The National Association of the Remodeling Industry’s (NARI) Milwaukee chapter is raising awareness of the dangers of lead exposure by observing National Lead Poisoning Prevention Week on Oct. 21-27, 2012.
New survey results of NARI National remodelers in June 2012 reveal a continued lack of homeowner awareness of the Environmental Protection Agency’s Lead Renovation, Repair and Painting (LRRP) Rule, which requires certification and lead-safe work practices for any renovation, repair or painting projects that disturbs more than six square inches in homes and child care facilities built prior to 1978.
The recent LRRP data shows 74 percent of remodelers placed homeowners awareness levels of RRP and its requirements at either no awareness or poor awareness levels. In addition, 86 percent of remodelers reported no change of LRRP awareness in the past six months.
“The lack of homeowner awareness is very concerning to NARI members—more than two years after the rule went into effect—especially due to the health implications of lead exposure and the widespread presence of lead hazards in the current housing stock,” says NARI National President Dean Herriges, MCR, CKBR, of Urban Herriges & Sons, based in Mukwonago, Wis.
The LRRP rule is designed to protect pregnant women and children under six from toxic lead exposure by requiring contractors to complete an eight-hour training course outlining lead-safe work practices that contain and minimize lead dust. Those who complete the course must supervise the renovation of pre-1978 homes, and the contracting firm must be a certified firm with the EPA.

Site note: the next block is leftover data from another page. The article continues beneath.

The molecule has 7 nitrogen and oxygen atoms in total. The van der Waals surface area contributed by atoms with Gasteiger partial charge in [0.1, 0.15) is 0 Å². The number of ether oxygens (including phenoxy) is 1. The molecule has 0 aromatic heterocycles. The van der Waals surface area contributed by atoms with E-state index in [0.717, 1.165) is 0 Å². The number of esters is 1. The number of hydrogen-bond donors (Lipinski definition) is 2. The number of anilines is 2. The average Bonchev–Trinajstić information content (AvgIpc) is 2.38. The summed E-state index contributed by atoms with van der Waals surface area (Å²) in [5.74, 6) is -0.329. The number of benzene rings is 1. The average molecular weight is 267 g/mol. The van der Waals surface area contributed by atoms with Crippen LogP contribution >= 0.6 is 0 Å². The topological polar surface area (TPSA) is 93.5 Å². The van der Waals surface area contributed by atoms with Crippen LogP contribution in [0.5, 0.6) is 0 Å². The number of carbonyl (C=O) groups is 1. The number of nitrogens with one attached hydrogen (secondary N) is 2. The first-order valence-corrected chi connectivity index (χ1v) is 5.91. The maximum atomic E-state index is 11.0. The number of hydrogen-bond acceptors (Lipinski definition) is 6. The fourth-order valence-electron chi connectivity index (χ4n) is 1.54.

NARI is concerned that lack of awareness of LRRP is putting the public at higher risk for lead exposure. With this in mind, Milwaukee/NARI is providing this checklist to minimize lead exposure for homeowners living in pre-1978 homes:
- Verify at least one person is a Certified Renovator and has documented the training of the work crew and is supervising the work being completed in the home.
- Know that these certifications must be accessible at the work site at all times.
- Firms must post signs before renovation begins, clearly defining the work area and warning occupants and other persons not involved in renovation activities to remain outside of the work area.
- Make sure you understand and sign the EPA’s “Renovate Right” brochure.
- Remove all belongings from the immediate area of the renovation.
- Notice if your contractor is using plastic sheeting that is taped six feet beyond the perimeter of surfaces undergoing renovation; reusable clothcoverings are not acceptable.
- Renovators should be cleaning up and mopping daily to minimize dust contamination.
- Contractors must use HEPA vacuums and/or wet mopping to remove lead particles.
- All contaminated materials should be placed in heavy duty plastic bags before your contractor disposes of them.